MPS Diseases

National MPS Society Brochure (pdf)

What Are MPS and Related Diseases?

Mucopolysaccharidoses (MPS) and related diseases are genetic lysosomal storage diseases (LSD) caused by the body’s inability to produce specific enzymes. Normally, the body uses enzymes to break down and recycle materials in cells. In individuals with MPS and related diseases, the missing or insufficient enzyme prevents the proper recycling process, resulting in the storage of materials in virtually every cell of the body. As a result, cells do not perform properly and may cause progressive damage throughout the body, including the heart, bones, joints, respiratory system and central nervous system. While the disease may not be apparent at birth, signs and symptoms develop with age as more cells become damaged by the accumulation of cell materials.

Syndrome Name Common Name Enzyme Deficiency

MPS I H Hurler a-L-Iduronidase
MPS I S Scheie a-L-Iduronidase
MPS I H-S Hurler-Scheie a-L-Iduronidase
MPS II Hunter Iduronate sulfatase
MPS III A Sanfilippo A Heparan N-sulfatase
MPS III B Sanfilippo B a-N-Acetylglucosaminidase
MPS III C Sanfilippo C Acetyl CoA: a-glycosaminide acetyltransferase
MPS III D Sanfilippo D N-Acetylglucosamine 6-sulfatase
MPS IV A Morquio A Galactose 6-sulfatase
MPS IV B Morquio B B-Galactosidase
MPS VI Maroteaux-Lamy(arylsulfatase B) N-Acetylgalactosamine 4-sulfatase
MPS VII Sly B-Glucuronidase
MPS IX Hyaluronidase
ML II I-Cell N-acetylglucosamine-1-phosphotransferase
ML III Psuedo-Hurler polydystrophy N-acetylglucosamine-1-phosphotransferase

What are the Major Characteristics Of MPS and Related Diseases?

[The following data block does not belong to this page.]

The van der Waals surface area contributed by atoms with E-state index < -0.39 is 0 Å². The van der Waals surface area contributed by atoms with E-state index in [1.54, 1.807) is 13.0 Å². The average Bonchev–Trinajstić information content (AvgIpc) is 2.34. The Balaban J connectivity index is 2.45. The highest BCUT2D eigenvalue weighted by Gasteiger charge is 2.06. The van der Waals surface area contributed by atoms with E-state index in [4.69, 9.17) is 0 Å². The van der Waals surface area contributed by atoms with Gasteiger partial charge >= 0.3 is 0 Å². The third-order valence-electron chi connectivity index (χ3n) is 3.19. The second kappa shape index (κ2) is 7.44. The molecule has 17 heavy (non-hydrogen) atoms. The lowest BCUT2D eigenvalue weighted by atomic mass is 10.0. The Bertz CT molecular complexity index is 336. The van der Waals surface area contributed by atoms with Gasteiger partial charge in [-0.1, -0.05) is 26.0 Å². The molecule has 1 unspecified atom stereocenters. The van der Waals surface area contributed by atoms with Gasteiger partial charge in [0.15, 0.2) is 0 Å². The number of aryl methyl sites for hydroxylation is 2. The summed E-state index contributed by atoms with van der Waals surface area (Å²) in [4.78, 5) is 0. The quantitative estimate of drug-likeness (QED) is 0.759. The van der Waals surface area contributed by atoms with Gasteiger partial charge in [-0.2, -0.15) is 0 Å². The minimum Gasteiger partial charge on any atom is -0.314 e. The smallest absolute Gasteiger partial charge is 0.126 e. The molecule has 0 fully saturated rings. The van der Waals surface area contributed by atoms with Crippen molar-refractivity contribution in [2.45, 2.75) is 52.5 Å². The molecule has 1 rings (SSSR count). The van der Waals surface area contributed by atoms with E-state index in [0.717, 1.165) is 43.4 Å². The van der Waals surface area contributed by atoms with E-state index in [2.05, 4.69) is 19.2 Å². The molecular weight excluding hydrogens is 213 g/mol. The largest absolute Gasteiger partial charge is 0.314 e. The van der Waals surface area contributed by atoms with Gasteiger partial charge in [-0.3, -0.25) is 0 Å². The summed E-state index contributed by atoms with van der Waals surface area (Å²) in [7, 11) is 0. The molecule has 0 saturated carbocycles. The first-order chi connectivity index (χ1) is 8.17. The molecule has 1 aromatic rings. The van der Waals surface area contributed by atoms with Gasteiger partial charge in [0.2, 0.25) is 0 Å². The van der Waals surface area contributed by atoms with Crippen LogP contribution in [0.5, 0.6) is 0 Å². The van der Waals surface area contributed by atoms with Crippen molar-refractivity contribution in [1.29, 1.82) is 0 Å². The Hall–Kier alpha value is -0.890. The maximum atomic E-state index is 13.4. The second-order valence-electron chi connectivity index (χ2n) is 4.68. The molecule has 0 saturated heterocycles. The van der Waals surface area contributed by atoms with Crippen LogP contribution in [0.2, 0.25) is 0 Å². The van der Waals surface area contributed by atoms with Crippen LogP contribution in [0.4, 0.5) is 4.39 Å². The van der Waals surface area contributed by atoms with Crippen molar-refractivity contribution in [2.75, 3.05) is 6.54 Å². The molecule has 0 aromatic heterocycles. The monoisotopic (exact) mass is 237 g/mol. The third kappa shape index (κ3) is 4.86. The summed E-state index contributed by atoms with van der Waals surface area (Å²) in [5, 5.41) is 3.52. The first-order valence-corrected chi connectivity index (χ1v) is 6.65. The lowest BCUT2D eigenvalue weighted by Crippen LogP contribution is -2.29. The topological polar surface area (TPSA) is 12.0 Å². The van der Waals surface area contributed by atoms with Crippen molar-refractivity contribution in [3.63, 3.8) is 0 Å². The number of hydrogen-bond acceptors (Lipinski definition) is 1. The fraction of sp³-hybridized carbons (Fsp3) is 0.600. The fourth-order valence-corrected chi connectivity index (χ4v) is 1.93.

While the symptoms of the diseases may vary from one syndrome to another, there are similarities. Affected individuals may have mental retardation, cloudy corneas, short stature, stiff joints, incontinence, speech and hearing impairment, chronic runny nose, hernia, heart disease, hyperactivity, depression, pain and a dramatically shortened life span.

How Are These Diseases Inherited?

MPS and related diseases are hereditary. In nearly all cases a child receives a recessive gene from each parent. MPS II is the only exception where the gene may be passed from a mother to her male children. A couple’s chance of having another child with one of these diseases is 1 in 4 with each pregnancy. Unaffected siblings may be gene carriers of the disease. The occurrence of MPS and related diseases in the general population is thought to be one in 25,000 births.

Is Prenatal Diagnosis or Carrier Detection Testing Available?

For most MPS conditions, amniocentesis can be performed between 14 and 17 weeks gestation to determine if the unborn child is affected. Alternatively, chorionic villus sampling (CVS) can be performed between eight and ten weeks of pregnancy. Tests also are available to determine whether individuals are carriers of an MPS or related disease. To learn more about these tests contact your doctor, nearest genetic center or the National MPS Society.

Is Research Helping Today’s Families?

Although there is currently no cure for MPS or related diseases, research is making great strides. Carrier detection, the development of replacement enzymes, and the possibility of gene therapy, are among today’s research themes and treatment options. Bone marrow transplantation has been considered successful for many, though relatively few individuals qualify for this high-risk procedure. We’ve made major advancements in research thanks to the fundraising efforts of the Society and its members.